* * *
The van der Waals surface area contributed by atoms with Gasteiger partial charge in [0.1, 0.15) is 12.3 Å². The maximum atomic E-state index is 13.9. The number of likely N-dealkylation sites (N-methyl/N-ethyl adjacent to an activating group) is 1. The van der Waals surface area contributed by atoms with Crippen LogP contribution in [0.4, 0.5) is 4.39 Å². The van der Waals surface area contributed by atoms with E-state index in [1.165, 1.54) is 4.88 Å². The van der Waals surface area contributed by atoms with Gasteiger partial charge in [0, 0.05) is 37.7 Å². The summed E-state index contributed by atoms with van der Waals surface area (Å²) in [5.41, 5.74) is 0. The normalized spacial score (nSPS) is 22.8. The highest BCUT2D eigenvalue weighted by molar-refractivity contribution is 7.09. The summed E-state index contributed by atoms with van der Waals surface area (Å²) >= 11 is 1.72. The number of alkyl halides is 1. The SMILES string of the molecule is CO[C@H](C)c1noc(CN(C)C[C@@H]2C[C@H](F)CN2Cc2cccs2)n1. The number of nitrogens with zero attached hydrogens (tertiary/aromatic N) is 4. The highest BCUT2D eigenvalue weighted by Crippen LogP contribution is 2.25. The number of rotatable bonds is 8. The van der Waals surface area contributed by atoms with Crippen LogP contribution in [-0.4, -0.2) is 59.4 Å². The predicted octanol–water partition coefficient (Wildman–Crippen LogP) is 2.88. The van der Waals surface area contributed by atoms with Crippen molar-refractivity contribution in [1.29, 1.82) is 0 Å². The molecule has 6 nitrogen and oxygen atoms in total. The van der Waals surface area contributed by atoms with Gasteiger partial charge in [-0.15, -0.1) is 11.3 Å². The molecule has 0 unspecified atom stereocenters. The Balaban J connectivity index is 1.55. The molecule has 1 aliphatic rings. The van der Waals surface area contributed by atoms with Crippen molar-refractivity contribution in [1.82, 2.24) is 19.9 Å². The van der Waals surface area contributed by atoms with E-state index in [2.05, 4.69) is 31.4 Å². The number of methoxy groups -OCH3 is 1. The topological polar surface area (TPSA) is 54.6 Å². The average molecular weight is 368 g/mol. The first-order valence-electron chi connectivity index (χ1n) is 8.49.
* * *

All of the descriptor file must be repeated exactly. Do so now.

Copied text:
The van der Waals surface area contributed by atoms with Gasteiger partial charge in [0.1, 0.15) is 12.3 Å². The maximum atomic E-state index is 13.9. The number of likely N-dealkylation sites (N-methyl/N-ethyl adjacent to an activating group) is 1. The van der Waals surface area contributed by atoms with Crippen LogP contribution in [0.4, 0.5) is 4.39 Å². The van der Waals surface area contributed by atoms with E-state index in [1.165, 1.54) is 4.88 Å². The van der Waals surface area contributed by atoms with Gasteiger partial charge in [0, 0.05) is 37.7 Å². The summed E-state index contributed by atoms with van der Waals surface area (Å²) in [5.41, 5.74) is 0. The normalized spacial score (nSPS) is 22.8. The highest BCUT2D eigenvalue weighted by molar-refractivity contribution is 7.09. The summed E-state index contributed by atoms with van der Waals surface area (Å²) >= 11 is 1.72. The number of alkyl halides is 1. The SMILES string of the molecule is CO[C@H](C)c1noc(CN(C)C[C@@H]2C[C@H](F)CN2Cc2cccs2)n1. The number of nitrogens with zero attached hydrogens (tertiary/aromatic N) is 4. The highest BCUT2D eigenvalue weighted by Crippen LogP contribution is 2.25. The number of rotatable bonds is 8. The van der Waals surface area contributed by atoms with Crippen LogP contribution in [-0.4, -0.2) is 59.4 Å². The predicted octanol–water partition coefficient (Wildman–Crippen LogP) is 2.88. The van der Waals surface area contributed by atoms with Crippen molar-refractivity contribution in [1.29, 1.82) is 0 Å². The molecule has 6 nitrogen and oxygen atoms in total. The van der Waals surface area contributed by atoms with Gasteiger partial charge in [-0.15, -0.1) is 11.3 Å². The molecule has 0 unspecified atom stereocenters. The Balaban J connectivity index is 1.55. The molecule has 1 aliphatic rings. The van der Waals surface area contributed by atoms with Crippen molar-refractivity contribution in [1.82, 2.24) is 19.9 Å². The van der Waals surface area contributed by atoms with E-state index in [2.05, 4.69) is 31.4 Å². The number of methoxy groups -OCH3 is 1. The topological polar surface area (TPSA) is 54.6 Å². The average molecular weight is 368 g/mol. The first-order valence-electron chi connectivity index (χ1n) is 8.49.